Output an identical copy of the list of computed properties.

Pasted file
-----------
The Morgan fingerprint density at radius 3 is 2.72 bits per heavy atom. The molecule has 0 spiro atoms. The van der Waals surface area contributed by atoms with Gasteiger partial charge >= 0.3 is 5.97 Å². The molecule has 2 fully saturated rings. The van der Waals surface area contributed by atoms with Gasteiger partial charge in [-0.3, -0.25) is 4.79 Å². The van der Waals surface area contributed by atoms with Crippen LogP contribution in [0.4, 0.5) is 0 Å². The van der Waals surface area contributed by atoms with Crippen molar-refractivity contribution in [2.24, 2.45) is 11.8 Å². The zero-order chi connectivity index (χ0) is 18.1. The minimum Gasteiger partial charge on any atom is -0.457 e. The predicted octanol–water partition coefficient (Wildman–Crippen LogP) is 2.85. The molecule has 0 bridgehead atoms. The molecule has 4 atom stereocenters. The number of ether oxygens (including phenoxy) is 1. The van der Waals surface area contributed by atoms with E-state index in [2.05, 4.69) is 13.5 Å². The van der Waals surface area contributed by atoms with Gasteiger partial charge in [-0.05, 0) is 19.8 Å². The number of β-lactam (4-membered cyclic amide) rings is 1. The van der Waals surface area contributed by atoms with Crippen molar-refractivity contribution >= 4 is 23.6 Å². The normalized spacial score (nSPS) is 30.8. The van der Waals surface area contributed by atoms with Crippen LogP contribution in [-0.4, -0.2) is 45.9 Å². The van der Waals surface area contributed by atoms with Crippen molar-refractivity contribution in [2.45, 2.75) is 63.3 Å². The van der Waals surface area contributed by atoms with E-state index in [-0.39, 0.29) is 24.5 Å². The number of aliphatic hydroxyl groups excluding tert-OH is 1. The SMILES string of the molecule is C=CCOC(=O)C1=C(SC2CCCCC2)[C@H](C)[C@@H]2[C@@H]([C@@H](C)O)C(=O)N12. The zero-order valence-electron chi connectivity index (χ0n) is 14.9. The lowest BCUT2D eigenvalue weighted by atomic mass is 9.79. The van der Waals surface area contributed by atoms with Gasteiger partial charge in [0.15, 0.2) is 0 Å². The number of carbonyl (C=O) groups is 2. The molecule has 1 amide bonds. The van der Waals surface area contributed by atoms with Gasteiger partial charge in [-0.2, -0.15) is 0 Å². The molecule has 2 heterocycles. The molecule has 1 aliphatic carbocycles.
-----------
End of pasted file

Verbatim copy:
The Morgan fingerprint density at radius 3 is 2.72 bits per heavy atom. The molecule has 0 spiro atoms. The van der Waals surface area contributed by atoms with Gasteiger partial charge >= 0.3 is 5.97 Å². The molecule has 2 fully saturated rings. The van der Waals surface area contributed by atoms with Gasteiger partial charge in [-0.3, -0.25) is 4.79 Å². The van der Waals surface area contributed by atoms with Crippen LogP contribution in [0.4, 0.5) is 0 Å². The van der Waals surface area contributed by atoms with Crippen molar-refractivity contribution in [2.24, 2.45) is 11.8 Å². The zero-order chi connectivity index (χ0) is 18.1. The minimum Gasteiger partial charge on any atom is -0.457 e. The predicted octanol–water partition coefficient (Wildman–Crippen LogP) is 2.85. The molecule has 0 bridgehead atoms. The molecule has 4 atom stereocenters. The number of ether oxygens (including phenoxy) is 1. The van der Waals surface area contributed by atoms with E-state index in [2.05, 4.69) is 13.5 Å². The van der Waals surface area contributed by atoms with Gasteiger partial charge in [-0.05, 0) is 19.8 Å². The number of β-lactam (4-membered cyclic amide) rings is 1. The van der Waals surface area contributed by atoms with Crippen molar-refractivity contribution >= 4 is 23.6 Å². The normalized spacial score (nSPS) is 30.8. The van der Waals surface area contributed by atoms with Crippen LogP contribution in [-0.4, -0.2) is 45.9 Å². The van der Waals surface area contributed by atoms with Crippen molar-refractivity contribution in [2.45, 2.75) is 63.3 Å². The van der Waals surface area contributed by atoms with E-state index in [-0.39, 0.29) is 24.5 Å². The number of aliphatic hydroxyl groups excluding tert-OH is 1. The SMILES string of the molecule is C=CCOC(=O)C1=C(SC2CCCCC2)[C@H](C)[C@@H]2[C@@H]([C@@H](C)O)C(=O)N12. The zero-order valence-electron chi connectivity index (χ0n) is 14.9. The lowest BCUT2D eigenvalue weighted by atomic mass is 9.79. The van der Waals surface area contributed by atoms with Gasteiger partial charge in [0.15, 0.2) is 0 Å². The number of carbonyl (C=O) groups is 2. The molecule has 1 amide bonds. The van der Waals surface area contributed by atoms with Gasteiger partial charge in [-0.2, -0.15) is 0 Å². The molecule has 2 heterocycles. The molecule has 1 aliphatic carbocycles.